Note: the following discussion includes many spoilers for Heroes V, Hammers of Fate and Dark Messiah -- proceed at your own risk. Special thanks go to Marzhin, Kareeah Indaga, theLuckyDragon and Elvin, whose questions were reprinted in this article.
Can you tell us a bit about you, your previous works and how you came to work on the Might and Magic series?
Richard Dansky [RD]: My name is Richard Dansky. I'm the Central Clancy Writer for Ubisoft, and I've worked on games including Far Cry, Cold Fear, Splinter Cell: Double Agent, and a few others for Ubi. Before coming to Ubi, I worked for White Wolf, and contributed to Exalted and the World of Darkness. I've published four novels, including a fantasy trilogy, and have another one coming up from Wizards of the Coast. I think it was that combination of having done world-building, fantasy writing, and game writing that brought me to the Might & Magic project.
Jeff Spock [JS]: My name is Jeff Spock, and I've been involved in all of the M&M titles that Ubisoft has done plus a few other games (primarily the Ghost Recon series). I come to game writing from speculative fiction writing; though I have been an avid gamer for decades (!) on both tabletop and computers I had never tried to combine both of those passions before. Ubisoft auditioned a number of writers for the project, and they liked what I did.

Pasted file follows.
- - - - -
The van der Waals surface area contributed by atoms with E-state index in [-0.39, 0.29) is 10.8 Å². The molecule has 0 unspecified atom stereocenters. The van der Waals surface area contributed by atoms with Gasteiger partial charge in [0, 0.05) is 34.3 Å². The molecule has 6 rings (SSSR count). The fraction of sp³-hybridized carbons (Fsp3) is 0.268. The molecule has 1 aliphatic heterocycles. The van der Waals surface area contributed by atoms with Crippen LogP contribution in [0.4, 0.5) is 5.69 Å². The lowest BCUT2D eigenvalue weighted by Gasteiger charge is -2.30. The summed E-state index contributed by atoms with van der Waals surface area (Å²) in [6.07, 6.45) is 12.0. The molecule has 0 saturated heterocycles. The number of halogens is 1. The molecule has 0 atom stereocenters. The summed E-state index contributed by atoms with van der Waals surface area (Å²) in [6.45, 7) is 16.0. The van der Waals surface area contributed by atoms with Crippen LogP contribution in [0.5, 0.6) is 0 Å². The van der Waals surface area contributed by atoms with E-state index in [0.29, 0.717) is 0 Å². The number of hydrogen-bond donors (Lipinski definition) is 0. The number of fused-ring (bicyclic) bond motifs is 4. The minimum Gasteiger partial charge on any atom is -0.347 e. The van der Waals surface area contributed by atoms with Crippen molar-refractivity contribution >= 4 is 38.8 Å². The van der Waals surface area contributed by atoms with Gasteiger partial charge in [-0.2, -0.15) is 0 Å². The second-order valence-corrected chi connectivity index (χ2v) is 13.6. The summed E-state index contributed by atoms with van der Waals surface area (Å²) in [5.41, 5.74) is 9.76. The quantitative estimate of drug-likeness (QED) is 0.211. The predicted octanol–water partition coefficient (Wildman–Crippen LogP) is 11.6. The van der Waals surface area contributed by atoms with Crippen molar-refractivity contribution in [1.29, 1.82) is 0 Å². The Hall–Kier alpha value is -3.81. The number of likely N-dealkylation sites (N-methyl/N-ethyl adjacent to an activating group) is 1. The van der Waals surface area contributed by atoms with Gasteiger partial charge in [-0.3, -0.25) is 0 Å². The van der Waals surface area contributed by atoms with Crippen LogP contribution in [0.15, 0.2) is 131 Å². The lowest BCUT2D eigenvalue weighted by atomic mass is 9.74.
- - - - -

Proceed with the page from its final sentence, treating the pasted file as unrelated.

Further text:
Jeff Spock, proudly holding a copy of the Heroes V Collector's Edition
Have you played the previous games of the series?
[RD] Not all, but a good many, and when I was added to the project I went back and replayed them so I could really get a handle on the feel and tone of those games.
[JS] The same as Richard, basically. Heroes III and IV are the ones that I know best.
With Heroes V, Ubisoft created a new universe for the M&M series: Ashan. As the writer for Heroes V and Dark Messiah, did you take part to the conception of this setting?
[RD] I was very much a part of the re-imagining of the world, which was really tremendously fun to do. The goal that we had from the beginning was to create a universe that could support a wide range of stories and games, one that felt like a real world instead of a color-by-numbers map. We really looked to more mature fantasy as our inspiration - George R.R. Martin, P.C. Hodgell, Michael Moorcock - and worked hard to come up with a world where everyone had a believable agenda. In Ashan, orcs and elves have rational self-interest - they're not just generically "good" or "evil".
[JS] When I came on board Richard and Erwan (Le Breton) had already done quite a bit of the world building. They had some exceptional ideas and created a strong backbone with the world timeline. Since then we have been filling in the details, deepening the histories and cultures of the different factions, etc. I hope to end up giving the players a world that has both wit and weight, along the lines of tales by Neil Gaiman, Jack Vance, and Roger Zelazny as well as the "pure" high fantasy authors that Richard mentioned.